I think you will want to Low-Pass filter after the first stage. You may be picking up noise or actual vibrations. I don't think for as crude as that circuit is you need a special op amp, but life is easier if you purchase an op amp with rail-rail outputs and inputs. That way, you're using the max range of the A/D which is usually scaled to 5V. You will want to set that "V-1" pin to VCC/2 to get the best range but that's easily done with a voltage divider and follower op-amp. Use a quad op-amp. http://www.ti.com/lit/ds/symlink/lm6134.pdf

The next stage should be a Low-Pass non-inverting Filter set about 20Hz 3Db frequency. Download and use TI's "Filter Pro". It's free and an invaluable tool.

Rob-

Thanks for the feedback, Rob.

In the mean time before reading your reply, I implemented a low pass RC filter, that has a suitable tr constant. Appreciate your reply for learning some more theory though. The RC filter on my op amp's output seems to keep up a reasonable balance between smoothing and responsiveness.

Silly enough, I only thought of filtering the amplified output, not the negative voltage source. However, since the TC962 output has an impedance of 28 ohms, and the output pin is itself tied to ground by a 10uf cap, this should be inherently low pass filtered to 1E-5 Hz. So, I find it confusing that there's still noise coming from it... maybe there's not and there's ringing/ripple from another interaction in the circuit, not sure... I'd need an oscilliscope to check that and I don't have one.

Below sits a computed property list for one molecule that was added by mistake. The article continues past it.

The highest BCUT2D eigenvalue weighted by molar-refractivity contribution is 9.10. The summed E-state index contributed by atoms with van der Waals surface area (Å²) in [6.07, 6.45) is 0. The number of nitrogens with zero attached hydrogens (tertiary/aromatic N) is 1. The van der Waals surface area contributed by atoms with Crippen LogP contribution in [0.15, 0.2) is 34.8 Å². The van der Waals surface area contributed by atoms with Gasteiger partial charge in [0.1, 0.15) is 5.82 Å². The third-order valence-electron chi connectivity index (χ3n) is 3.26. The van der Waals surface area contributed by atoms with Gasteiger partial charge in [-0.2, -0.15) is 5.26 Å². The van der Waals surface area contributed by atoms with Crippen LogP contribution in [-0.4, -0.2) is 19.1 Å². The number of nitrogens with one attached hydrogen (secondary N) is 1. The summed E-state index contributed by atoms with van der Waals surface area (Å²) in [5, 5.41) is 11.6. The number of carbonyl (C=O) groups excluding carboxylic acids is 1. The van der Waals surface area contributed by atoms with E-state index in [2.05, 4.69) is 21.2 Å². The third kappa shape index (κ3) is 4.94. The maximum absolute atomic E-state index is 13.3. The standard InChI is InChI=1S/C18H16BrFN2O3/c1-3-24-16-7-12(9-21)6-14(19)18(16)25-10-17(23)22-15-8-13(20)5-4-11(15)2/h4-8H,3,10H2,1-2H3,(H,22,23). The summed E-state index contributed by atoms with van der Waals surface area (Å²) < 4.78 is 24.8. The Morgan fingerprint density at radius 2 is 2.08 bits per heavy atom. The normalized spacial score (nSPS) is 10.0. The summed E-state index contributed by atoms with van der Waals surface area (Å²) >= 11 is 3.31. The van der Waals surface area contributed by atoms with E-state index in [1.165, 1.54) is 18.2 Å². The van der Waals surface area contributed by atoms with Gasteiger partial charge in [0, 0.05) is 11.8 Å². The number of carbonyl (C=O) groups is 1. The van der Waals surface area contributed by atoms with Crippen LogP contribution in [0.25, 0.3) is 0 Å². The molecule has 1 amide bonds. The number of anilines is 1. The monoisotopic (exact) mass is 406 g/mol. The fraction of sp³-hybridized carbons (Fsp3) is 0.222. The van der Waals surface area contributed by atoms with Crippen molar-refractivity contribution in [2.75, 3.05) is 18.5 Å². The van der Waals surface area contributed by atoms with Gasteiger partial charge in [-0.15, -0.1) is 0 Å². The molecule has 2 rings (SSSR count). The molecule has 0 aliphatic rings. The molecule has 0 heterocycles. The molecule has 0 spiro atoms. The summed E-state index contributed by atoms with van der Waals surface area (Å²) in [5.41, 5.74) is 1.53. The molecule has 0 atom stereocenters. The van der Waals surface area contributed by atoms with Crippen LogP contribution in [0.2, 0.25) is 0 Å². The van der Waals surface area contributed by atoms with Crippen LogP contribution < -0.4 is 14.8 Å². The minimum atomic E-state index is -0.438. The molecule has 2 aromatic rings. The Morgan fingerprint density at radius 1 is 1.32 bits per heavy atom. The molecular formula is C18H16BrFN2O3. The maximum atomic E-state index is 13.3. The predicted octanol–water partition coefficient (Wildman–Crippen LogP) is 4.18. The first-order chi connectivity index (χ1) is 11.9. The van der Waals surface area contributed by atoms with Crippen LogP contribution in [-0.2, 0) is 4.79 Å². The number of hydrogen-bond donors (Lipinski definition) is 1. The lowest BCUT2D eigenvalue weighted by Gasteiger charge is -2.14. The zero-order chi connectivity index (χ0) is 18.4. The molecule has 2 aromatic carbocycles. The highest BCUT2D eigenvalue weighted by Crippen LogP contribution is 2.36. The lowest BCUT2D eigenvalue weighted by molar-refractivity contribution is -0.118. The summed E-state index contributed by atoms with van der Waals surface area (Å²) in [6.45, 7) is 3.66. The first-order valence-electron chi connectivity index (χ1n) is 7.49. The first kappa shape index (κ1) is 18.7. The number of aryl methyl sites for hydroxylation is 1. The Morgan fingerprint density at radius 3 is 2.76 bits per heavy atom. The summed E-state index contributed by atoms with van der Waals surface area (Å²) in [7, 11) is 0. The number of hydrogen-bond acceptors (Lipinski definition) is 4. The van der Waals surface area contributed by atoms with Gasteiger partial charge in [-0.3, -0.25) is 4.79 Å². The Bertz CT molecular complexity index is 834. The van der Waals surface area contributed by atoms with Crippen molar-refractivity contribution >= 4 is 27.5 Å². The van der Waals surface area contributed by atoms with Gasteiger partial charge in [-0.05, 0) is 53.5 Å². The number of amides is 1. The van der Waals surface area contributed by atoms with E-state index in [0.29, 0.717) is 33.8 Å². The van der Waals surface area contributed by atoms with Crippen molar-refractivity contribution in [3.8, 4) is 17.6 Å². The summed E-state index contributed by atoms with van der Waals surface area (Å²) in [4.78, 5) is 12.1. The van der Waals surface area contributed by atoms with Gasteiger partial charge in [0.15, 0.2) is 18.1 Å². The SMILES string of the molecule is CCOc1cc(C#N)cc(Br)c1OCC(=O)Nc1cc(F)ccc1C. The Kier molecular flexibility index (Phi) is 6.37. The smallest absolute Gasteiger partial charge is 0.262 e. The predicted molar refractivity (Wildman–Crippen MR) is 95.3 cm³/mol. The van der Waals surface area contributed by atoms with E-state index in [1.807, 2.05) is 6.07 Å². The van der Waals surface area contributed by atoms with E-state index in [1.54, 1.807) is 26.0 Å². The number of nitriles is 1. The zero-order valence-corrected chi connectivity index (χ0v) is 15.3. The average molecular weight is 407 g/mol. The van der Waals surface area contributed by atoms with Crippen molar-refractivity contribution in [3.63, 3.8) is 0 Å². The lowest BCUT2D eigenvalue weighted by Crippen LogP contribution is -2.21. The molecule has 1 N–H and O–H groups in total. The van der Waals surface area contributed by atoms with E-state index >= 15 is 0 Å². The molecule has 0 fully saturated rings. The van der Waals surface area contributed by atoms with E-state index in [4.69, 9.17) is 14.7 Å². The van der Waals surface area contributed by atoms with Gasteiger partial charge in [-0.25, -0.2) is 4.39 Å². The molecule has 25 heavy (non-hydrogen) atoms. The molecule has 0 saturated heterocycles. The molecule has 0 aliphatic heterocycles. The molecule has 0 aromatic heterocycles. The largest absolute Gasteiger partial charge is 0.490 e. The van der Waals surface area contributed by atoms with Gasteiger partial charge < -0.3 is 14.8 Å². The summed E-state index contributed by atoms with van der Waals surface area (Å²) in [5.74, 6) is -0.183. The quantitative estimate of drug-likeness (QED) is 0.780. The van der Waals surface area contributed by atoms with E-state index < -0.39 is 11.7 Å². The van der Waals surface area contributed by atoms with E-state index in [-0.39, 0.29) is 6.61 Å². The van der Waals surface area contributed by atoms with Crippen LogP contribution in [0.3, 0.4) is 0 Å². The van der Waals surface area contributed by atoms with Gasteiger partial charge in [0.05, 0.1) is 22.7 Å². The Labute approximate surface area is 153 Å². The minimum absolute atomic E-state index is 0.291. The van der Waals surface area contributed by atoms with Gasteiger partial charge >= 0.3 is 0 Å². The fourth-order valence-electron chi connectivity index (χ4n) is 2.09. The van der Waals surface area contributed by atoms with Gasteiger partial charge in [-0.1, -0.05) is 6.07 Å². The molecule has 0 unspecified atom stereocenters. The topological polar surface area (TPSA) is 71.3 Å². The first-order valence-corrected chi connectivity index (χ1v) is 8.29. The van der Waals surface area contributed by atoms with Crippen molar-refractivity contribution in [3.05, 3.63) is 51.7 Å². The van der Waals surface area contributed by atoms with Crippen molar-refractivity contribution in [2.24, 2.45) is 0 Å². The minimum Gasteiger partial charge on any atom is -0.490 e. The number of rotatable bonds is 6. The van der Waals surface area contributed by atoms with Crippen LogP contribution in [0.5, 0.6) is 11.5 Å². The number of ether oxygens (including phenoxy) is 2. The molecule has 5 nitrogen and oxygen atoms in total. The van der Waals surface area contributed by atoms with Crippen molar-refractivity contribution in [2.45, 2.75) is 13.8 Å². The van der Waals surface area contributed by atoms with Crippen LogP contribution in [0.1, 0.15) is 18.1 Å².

I believe the op amp I'm using is a rail-rail input/output as you suggested, simliar to the lm6134. Again, I'm not all that familiar with analog electronics... when you say "V-1" pin, I'm not sure what you mean. Can I trouble you to link to a schematic or describe with a bit more detail what would be a suitable way to use a rail-rail op amp with a monopolar power supply, and a voltage divider to get full 5V range from the amped pressure sensor output?... I've tried a few configurations with the MCP6004 that I have, but couldn't get it working as I had expected. Despite its datasheet showing it as rail rail input/output, maybe there's some other specs about it that make it less suitable than the lm6134.

Thanks,
Brian

Hopefully you are using shielded cable between the flexiforce and the op amp. I suggested the LM6134 without looking at the MC6004. It appears it has rail-rail specs also.